Vein Disease

Anatomy of the Veins

Arteries bring oxygen-rich blood away from the heart to the extremities, and can be thought of as a tube or hose. Veins, unlike arteries, have one-way valves (like a check-valve or one way door) that help to direct oxygen-depleted blood up the legs towards the heart. In normal veins, the one-way valves close so that blood cannot leak back down the legs. In people with vein disease, the one-way valves don't close all the way. Blood then leaks back down the veins (venous reflux) and collects in the legs, causing the veins to enlarge and causing symptoms or complications.

Illustration shows superficial, perforator, and deep veins.There are three types of veins in the leg:

  • Superficial veins: visible veins within the skin or just below the skin which may include spider veins, varicose veins, and reticular veins.
  • Deep veins: the main veins which are located within the leg muscles or in the pelvis and abdomen.
  • Perforator veins: connect the superficial and deep veins.

Vein disease may affect any of these three types of vein. Symptoms may be more severe and complications are more likely to develop when disease occurs within more than one type.

Symptoms of Vein Disease

Many people have visibly abnormal veins (spider veins or bulging varicose veins). Symptoms may include: pain, aching, throbbing, itching, cramping, swelling, or heaviness. These symptoms usually get worse as the day progresses or when standing or sitting for prolonged periods. Severe varicose veins can compromise the nutrition of the skin and lead to eczema, inflammation or even ulceration of the lower leg. Complications of more advanced vein disease may include darkened or damaged skin around the ankles, open skin ulcers, phlebitis (inflammation of a vein caused by a clot), and blood clots that may travel to the heart or lungs.

Vein disorders are not always visible. Diagnostic techniques, such as non-invasive ultrasound, are the main tools used in determining the cause and severity of the problem.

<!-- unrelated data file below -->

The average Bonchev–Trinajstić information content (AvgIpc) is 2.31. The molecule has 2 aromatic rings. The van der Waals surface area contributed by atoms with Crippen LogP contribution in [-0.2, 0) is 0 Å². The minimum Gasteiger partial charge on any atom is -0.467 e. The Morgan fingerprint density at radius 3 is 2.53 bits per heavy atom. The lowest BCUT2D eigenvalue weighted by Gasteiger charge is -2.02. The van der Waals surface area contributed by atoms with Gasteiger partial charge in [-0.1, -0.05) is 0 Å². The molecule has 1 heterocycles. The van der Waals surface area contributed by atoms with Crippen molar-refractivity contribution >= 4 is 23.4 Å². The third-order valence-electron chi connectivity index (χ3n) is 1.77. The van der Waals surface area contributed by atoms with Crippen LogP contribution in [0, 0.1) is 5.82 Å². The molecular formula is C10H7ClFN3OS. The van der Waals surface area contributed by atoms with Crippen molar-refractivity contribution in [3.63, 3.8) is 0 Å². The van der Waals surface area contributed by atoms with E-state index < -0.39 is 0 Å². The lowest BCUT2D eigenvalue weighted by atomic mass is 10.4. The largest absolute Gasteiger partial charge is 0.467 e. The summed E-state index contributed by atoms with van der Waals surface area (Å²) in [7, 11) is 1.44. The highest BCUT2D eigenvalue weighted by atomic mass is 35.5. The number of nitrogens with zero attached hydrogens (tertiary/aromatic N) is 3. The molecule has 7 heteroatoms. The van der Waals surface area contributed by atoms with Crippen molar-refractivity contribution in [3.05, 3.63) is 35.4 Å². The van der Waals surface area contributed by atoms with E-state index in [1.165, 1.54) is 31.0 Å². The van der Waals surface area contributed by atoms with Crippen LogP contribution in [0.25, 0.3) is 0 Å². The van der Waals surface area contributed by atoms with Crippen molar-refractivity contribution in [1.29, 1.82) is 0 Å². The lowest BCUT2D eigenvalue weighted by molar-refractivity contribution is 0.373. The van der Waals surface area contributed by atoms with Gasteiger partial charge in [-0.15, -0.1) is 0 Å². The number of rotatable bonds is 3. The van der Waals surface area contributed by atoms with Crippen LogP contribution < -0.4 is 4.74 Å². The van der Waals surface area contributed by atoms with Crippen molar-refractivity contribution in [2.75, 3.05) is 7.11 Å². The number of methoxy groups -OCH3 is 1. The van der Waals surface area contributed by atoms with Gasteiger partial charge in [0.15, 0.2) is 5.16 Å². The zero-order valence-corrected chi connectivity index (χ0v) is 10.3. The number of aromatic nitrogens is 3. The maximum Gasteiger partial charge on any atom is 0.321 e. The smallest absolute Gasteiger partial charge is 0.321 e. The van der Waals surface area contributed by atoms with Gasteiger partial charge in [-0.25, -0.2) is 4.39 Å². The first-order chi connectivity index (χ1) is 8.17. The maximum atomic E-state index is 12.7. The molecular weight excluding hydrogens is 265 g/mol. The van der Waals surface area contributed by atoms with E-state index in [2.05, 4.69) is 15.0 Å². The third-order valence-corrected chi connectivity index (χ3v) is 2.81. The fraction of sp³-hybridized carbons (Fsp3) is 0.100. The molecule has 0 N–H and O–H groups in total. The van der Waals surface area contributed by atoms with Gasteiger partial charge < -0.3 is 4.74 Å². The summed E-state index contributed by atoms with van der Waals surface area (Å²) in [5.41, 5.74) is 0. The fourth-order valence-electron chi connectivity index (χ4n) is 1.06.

Diagnosing Vein Disease

Almost all vein problems (98%) can be diagnosed with an ultrasound (doppler) study. This completely non-invasive exam uses sound waves to view and evaluate the function of all the veins in your legs, including the presence of any clots. This is performed in our IACVL* accredited vascular laboratory and takes about twenty minutes. No pain is involved and there is no risk.

All the veins in the legs can be imaged during ultrasound, including skin veins and the deeper veins within the muscles. The test is about 99% accurate when performed by an experienced vascular technologist or phlebologist (vein doctor). An ultrasound study reveals exactly how the veins are working and indicates the likelihood that a person's vein disease may progress. In experienced hands, the ultrasound test is almost 100% effective in identifying life-threatening blood clots.

If the phlebologist (vein specialist) is concerned that the veins in the pelvis or abdomen are abnormal, then a CT scan orMRImay be necessary. In a small percentage of patients, a venogram is done through a needle stick in the thigh and dye is injected into the veins while pictures are taken.

In general, almost all vein issues can be diagnosed with the above non-invasive or minimally invasive technologies. These diagnostic studies, along with our minimally invasive therapeutic techniques, allow almost all of our patient to return to normal activities within one to two days.

Intersocietal Commission for the Accreditation of Vascular Laboratories

Risk Factors for Vein Disease

There are multiple risk factors for vein disease and its complications:

Inherited Factors: The most significant cause of vein disease is family history. If one parent has had vein problems, one's risk of developing vein disease is about 33%. If both parents have vein disease, the risk increases to greater than 90%.

Hormonal Factors: Circulating hormones that relax the smooth muscle of the vein wall can play a significant role in causing vein disorders. Women have high levels of one such hormone, progesterone, which increases their risk compared to men of developing venous disease. Pregnancies, hormone replacement therapy, and the use of female oral contraceptives further increase this risk among women. This is the reason approximately 75% of all patients with vein disease are women and 25% are men.

In addition to inherited and hormonal factors, other causes of vein disease include:

  • Advancing age
  • Being overweight or obese
  • Prolonged standing
  • Prolonged sitting with legs crossed
  • Wearing tight undergarments or clothes
  • A personal or family history of blood clots
  • Injury to the veins
  • Conditions that cause increased pressure in the abdomen including liver disease, fluid in the abdomen, previous groin surgery, or heart failure